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Tree i am completely :shock: :? glad i am glad my dd passed as i think it would take me ages to figure it all out

Nove and fedup2012
not sure if your dds are practicing catholics but if they are would this also help in your appeals with it being a Catholic school


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PostPosted: Thu Oct 25, 2012 7:28 pm 
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Joined: Thu Mar 01, 2012 9:55 am
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Wow tree, that was some explanation! I will have to sit and study it to really understand the process.

As Nove said I have still not found anyone who passed paper one. If anyone feels they could share there results with us, it may give us a better idea of, if there was a problem with the marking formula or not.

I am really shocked at how high the raw score would have to be on paper 1 to actually pass it. I just wish we had more access to facts and figures so that we could have a better understanding what is going on.

The other thing that I find strange is that one paper was out of 75 and the other out of 85? is this the same every year?


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PostPosted: Fri Oct 26, 2012 6:37 pm 
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hi all you requested test results for upton my ds score was paper1 128 p2 139 and passed both papers but still lower on paper 1 hope this helps


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PostPosted: Sat Oct 27, 2012 8:15 am 
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Thank you Test46
The thing that concerns me is this: My son took 11+ the other year he scored 129 first paper and 132 second paper, his friends scored 127 & 124, 140 & 140, 115 & 119 etc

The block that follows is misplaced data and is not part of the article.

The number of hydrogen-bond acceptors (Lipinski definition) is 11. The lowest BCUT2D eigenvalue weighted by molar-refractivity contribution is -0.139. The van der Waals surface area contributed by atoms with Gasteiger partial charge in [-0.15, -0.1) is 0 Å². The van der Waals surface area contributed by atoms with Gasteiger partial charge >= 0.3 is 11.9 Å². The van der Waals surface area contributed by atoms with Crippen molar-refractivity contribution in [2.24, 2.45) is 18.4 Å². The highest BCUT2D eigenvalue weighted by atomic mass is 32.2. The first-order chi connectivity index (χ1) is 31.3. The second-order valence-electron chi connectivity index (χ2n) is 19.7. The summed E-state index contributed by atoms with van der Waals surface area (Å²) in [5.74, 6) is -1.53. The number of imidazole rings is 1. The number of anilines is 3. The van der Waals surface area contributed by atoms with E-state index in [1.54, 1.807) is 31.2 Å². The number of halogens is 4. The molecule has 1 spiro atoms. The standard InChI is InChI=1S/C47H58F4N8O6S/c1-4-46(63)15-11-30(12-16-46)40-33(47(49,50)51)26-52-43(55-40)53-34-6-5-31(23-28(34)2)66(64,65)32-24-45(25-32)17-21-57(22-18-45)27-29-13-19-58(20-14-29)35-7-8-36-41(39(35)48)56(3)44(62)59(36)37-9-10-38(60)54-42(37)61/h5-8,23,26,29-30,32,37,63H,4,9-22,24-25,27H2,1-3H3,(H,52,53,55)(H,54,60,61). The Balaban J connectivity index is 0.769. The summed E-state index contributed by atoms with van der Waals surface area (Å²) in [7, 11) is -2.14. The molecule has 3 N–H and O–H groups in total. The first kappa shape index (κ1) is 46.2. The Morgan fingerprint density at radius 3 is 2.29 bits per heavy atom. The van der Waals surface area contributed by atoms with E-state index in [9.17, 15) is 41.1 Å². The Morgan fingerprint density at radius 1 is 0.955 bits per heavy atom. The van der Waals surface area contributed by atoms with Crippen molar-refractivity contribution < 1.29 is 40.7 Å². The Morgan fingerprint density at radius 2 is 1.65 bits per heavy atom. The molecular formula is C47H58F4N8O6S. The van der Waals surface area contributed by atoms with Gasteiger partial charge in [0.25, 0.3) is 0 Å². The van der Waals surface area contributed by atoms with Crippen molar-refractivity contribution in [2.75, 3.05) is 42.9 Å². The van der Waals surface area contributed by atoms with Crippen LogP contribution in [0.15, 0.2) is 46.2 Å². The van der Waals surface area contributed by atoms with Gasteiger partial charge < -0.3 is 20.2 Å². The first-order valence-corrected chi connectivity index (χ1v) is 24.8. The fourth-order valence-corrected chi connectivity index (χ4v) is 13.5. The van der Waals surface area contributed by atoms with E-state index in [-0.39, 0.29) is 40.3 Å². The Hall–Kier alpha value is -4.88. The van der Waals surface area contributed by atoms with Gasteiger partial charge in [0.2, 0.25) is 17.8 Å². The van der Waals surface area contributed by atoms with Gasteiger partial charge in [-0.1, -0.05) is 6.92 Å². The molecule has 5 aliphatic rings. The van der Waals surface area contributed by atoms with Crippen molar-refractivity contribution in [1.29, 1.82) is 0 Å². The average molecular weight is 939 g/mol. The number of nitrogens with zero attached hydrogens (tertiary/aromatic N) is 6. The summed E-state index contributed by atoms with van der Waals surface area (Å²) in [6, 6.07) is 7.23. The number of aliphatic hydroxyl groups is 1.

The point being they all scored similar scores on first and second papers (I know you can have exceptions ie running out of time, nerves etc) but generally you could see where they fitted on the ladder.

Test46 your daughter is obviously a very bright girl and scored nearly 100% on that 2nd paper. My point of view would be she would be bright enough to score similar on the first paper?

But if you look at the scores from the forum so far:
111 & 120
109 & 122
114 & 137
128 & 138

If you appled an extra 10 marks to all of the first scores they would then be of a similar standard. ie: 121 & 120, 119 & 122, 124 & 137, 138 & 138

Has the figures for the test been calculated as two tests of 85? instead of 1st test one out of 75 and 2nd test 85?

I could be completely wrong and probably am, I just can't help thinking how can you decide which score best reflects your childs ability when they are so far apart on all examples? I know this is only a very small snap shot, but I would always wonder if I did'nt share my points of view with you all.